While we are being trained to follow the schedule, we are also constantly bombarded with images of rewards we can have for following the schedule. Some of these “rewards” are necessary like food, water, and shelter. Relatively speaking, without them we would die. Ironically enough, these are the rewards we often ignore and take most for granted.
11355917_487586878065838_1624874972_nProbably because they shouldn’t be rewards, they should be rights. On the other hand, some of these rewards are shiny and have brand names and expensive price tags. These rewards are generally very extrinsic and hold little value outside of what we place on them because of supply and demand. Compare an expensive designer item to a week-long vacation/adventure. The item is simply a status symbol; its value is in the desire for it. The vacation holds memories, stories, shared experiences, and it enriches life. Some rewards have more meaning than others.

All of this training to stop listening to our bodies and to seek external rewards with little intrinsic value leaves many of us feeling empty inside. We are on this constant search to fill this feeling of emptiness, when what we really want and need is to feel like we are home. This is where my yoga practice and my many massages have helped me. Both yoga and massage taught me how to listen to my body again. It isn’t that I don’t still have to get up for work or sometimes hold it till a suitable bathroom time, but I know what my body needs and wants. It tells me when it needs better food or more water. My body indicates when I feel stressed, and I know where my body keeps all that stuff now. Through meditation and learning to feel my body, I have come home to it.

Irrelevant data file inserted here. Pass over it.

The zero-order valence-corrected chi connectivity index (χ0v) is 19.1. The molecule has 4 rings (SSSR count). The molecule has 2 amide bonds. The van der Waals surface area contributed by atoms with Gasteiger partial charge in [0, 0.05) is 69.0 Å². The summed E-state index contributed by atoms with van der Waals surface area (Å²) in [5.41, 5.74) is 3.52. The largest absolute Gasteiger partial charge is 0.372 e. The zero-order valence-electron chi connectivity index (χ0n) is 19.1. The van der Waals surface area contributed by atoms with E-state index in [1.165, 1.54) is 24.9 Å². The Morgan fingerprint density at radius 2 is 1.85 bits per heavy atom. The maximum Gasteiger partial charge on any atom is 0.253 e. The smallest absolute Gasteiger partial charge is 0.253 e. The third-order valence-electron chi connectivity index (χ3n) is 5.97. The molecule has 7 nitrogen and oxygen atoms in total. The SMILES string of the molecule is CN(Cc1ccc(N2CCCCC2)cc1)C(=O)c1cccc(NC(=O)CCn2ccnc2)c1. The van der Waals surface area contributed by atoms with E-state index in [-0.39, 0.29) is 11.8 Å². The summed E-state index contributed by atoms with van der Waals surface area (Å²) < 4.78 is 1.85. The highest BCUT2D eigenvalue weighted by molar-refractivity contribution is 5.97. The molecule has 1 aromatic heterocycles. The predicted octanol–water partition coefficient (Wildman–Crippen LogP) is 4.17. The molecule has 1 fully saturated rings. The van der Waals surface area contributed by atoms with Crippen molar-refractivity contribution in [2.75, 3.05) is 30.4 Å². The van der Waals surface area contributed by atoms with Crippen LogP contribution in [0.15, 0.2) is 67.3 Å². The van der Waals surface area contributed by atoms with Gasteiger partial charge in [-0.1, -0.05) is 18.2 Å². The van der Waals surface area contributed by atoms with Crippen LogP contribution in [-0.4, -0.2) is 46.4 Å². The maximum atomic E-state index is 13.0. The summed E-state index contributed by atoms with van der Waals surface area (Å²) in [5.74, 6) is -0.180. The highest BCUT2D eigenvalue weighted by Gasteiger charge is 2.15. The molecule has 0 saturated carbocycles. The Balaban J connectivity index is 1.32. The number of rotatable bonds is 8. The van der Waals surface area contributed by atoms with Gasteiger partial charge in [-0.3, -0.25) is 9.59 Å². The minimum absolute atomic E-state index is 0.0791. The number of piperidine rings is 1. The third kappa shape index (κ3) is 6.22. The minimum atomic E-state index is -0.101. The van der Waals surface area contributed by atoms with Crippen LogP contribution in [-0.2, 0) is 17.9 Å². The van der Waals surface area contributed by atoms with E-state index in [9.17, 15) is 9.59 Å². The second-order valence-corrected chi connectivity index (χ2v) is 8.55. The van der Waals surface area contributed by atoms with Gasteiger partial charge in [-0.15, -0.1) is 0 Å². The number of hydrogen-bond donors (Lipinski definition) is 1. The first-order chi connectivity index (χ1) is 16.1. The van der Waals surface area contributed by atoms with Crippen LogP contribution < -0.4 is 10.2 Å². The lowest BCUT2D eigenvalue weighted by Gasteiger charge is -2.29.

This has been a long journey, and I did not even know that this is how it would become. I began my practice, eating healthy, getting massages, and focusing on my health to try and help combat an anxiety issue I was having. To be honest, I sometimes still feel very anxious, and I don’t feel like I’m home with myself always. I am home more than I have ever been though. Even on those bad days where I doubt myself and10576229_164063270621939_1370561275_n.jpg the world, where I feel depressed and terrified, even on those days I feel less connected, I’m still more home than I ever was before. On these days, it’s like weathering a very bad storm; it can be frightening and require some preparation, but this home is strong. It will still stand. Yoga continues to grow and evolve with me along my life’s journey, and through its practice I keep building my home stronger. Now, most everywhere I go, I am home in myself. I have learned to look within for home and it has opened my life up to depths of meaning and joyfulness that weren’t experienced before.

My hope is that yoga can help others find home in themselves as well. This is why I teach. When a person is home in himself, he finds a general sense of peace with the world. Even when the storms outside are raging, she who is home with herself is unaffected, like a flame that cannot be extinguished. The practice is not a magic cure all, but it will help you find home.

Adding to the Light